German sportswear group Adidas has signalled it is ready to sell Reebok, after years of attempting to turn round the underperforming US brand which it acquired in an ill-fated $3.8bn deal.
The rival of Nike said on Monday it has “begun to assess strategic alternatives for Reebok”, with divestment being one option.
However Adidas stressed no final decision has been made and that it may choose to retain control of the Boston-based brand. “A decision will be announced on March 10 2021, when the company’s new strategy is officially presented,” it said.
Shares in Adidas closed 1.5 per cent higher at €287.50 in Frankfurt on Monday.
The German group bought Reebok in 2005 in an attempt to take on arch rival Nike in its home market. But high hopes for the label failed to materialise and years of sluggish sales and losses followed. Despite a series of restructuring plans and strategic rejigs, Adidas repeatedly wrote down Reebok’s book value which was €842m ($1bn) in 2019.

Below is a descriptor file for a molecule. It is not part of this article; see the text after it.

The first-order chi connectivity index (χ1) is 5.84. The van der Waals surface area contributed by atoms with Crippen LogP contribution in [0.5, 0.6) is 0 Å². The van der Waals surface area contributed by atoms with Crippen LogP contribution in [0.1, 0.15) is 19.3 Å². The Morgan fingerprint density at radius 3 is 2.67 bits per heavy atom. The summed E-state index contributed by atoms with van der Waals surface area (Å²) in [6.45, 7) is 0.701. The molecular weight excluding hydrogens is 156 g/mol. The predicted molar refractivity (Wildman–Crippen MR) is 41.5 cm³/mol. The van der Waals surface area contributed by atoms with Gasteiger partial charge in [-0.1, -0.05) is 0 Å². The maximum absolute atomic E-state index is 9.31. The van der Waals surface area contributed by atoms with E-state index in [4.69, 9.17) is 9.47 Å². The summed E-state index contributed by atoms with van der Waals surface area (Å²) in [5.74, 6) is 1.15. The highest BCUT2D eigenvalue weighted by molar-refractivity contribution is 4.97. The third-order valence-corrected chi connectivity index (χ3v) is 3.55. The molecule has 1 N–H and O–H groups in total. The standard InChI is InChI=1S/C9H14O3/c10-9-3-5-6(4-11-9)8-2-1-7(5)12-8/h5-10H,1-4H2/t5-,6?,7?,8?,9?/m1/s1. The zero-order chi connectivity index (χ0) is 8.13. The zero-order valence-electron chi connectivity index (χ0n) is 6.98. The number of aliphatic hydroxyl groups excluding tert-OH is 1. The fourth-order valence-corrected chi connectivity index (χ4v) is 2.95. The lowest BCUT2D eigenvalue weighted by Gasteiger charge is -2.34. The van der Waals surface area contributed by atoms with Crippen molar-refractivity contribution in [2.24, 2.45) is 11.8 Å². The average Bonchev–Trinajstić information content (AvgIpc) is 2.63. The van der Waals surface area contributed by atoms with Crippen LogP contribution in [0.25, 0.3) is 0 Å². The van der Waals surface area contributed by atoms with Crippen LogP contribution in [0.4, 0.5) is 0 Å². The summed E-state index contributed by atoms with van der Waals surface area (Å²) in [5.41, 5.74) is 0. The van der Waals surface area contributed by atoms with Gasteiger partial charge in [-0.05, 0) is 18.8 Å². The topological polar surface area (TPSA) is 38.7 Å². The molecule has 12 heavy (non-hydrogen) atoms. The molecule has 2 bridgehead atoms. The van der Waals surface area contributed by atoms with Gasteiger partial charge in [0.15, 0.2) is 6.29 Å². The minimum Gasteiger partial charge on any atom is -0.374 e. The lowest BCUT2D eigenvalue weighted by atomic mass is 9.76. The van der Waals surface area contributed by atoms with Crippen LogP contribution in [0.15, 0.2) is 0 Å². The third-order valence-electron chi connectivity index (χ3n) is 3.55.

The FT reported last month that private equity firms including Permira and Triton were circling the brand which last year generated €1.74bn in sales — less than 8 per cent of Adidas’ overall revenue.
In the latest turnround plan, dubbed “Muscle Up”, chief executive Kasper Rorsted has tried to reposition Reebok as a brand dedicated to fitness and slashed expenses by closing underperforming stores and letting some licensing deals expire.
Adidas does not disclose the detailed financial performance of its individual brands but according to Mr Rorsted, Reebok returned to profitability in 2018 and continued to be profitable last year. However its revenue only rose 2 per cent last year, compared with a group-wide increase of more than three times that much.
Reebok sales fell 12 per cent year on year in the third quarter, compared with a drop of just 7 per cent at the Adidas brand.